The fight for water, health and equity in California’s Central Valley and beyond
California’s five-year drought made worldwide headlines as wells went dry and thousands of people were left without water. But many of those whose taps still flow face an even more insidious threat. The state estimates that 1.5 million Californians rely on drinking water that has violated health standards. And there are 200,000 people whose water is chronically contaminated with chemicals linked to cancer and other health effects. Those numbers don’t take into account the 2 million privately owned wells that are not regulated or routinely tested for toxins. Unsafe water systems can be found all over the state, but the largest concentration is in the San Joaquin Valley, where many serve low-income communities of color.
Water Deeply’s Toxic Taps series looks at the root causes of the safe drinking water crisis in California, how communities are organizing for change and what more needs to be done. We meet families who have had to choose between buying shoes for their children and buying bottled water. We talk to health experts about the risks of common contaminants like nitrates, arsenic and agricultural pesticides. We visit small water systems struggling to pay for technology to treat contaminated water. And we talk to regulators, legislators and organizers who are working toward a future in which clean drinking water is not just legally recognized as a human right, but is readily available to all.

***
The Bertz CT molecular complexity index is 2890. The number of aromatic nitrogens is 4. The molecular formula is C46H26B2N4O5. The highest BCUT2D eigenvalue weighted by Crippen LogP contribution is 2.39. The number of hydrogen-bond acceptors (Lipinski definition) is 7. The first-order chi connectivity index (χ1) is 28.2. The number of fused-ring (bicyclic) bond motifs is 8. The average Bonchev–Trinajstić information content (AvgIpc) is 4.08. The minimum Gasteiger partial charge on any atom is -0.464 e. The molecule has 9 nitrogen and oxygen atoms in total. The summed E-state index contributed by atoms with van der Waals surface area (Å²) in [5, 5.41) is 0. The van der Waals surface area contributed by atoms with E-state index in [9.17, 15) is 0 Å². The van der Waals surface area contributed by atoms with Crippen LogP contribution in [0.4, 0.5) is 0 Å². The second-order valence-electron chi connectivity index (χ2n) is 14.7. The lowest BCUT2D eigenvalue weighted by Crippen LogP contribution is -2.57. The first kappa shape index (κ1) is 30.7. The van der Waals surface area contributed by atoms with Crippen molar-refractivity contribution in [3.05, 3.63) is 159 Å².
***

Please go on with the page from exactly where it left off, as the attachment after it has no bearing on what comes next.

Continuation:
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Why Drinking Water in Small California Communities Is Chronically Contaminated
Operators of water systems in the San Joaquin Valley cannot afford to treat water tainted by toxins.
California’s Water Crisis Hits Home in Rural Communities
Meet residents of San Joaquin Valley towns struggling with contaminated water from community water systems and private wells.
The Fight Over Funding for Clean Drinking Water Projects
San Joaquin Valley residents rally to support Senate Bill 623, which would create a fund to clean toxic drinking water sources.
Meet California’s Newest Water Contaminant
California has finally regulated a carcinogen, 1,2,3-trichloropropane, that has been contaminating groundwater for decades.
A Young California Mayor Fights for Clean Water
José Gurrola, the 23-year-old mayor of Arvin, California, talks about the town’s fight for safe drinking water.
What Happened to California’s Chromium 6 Regulation
A judge in May scrapped a California regulation set in 2014 for hexavalent chromium (otherwise known as chromium-6) in drinking water. Here’s why, what the public health implications are and what happens next.
1,2,3-TCP in California Water Systems
Data provided by the State Water Resources Control Board.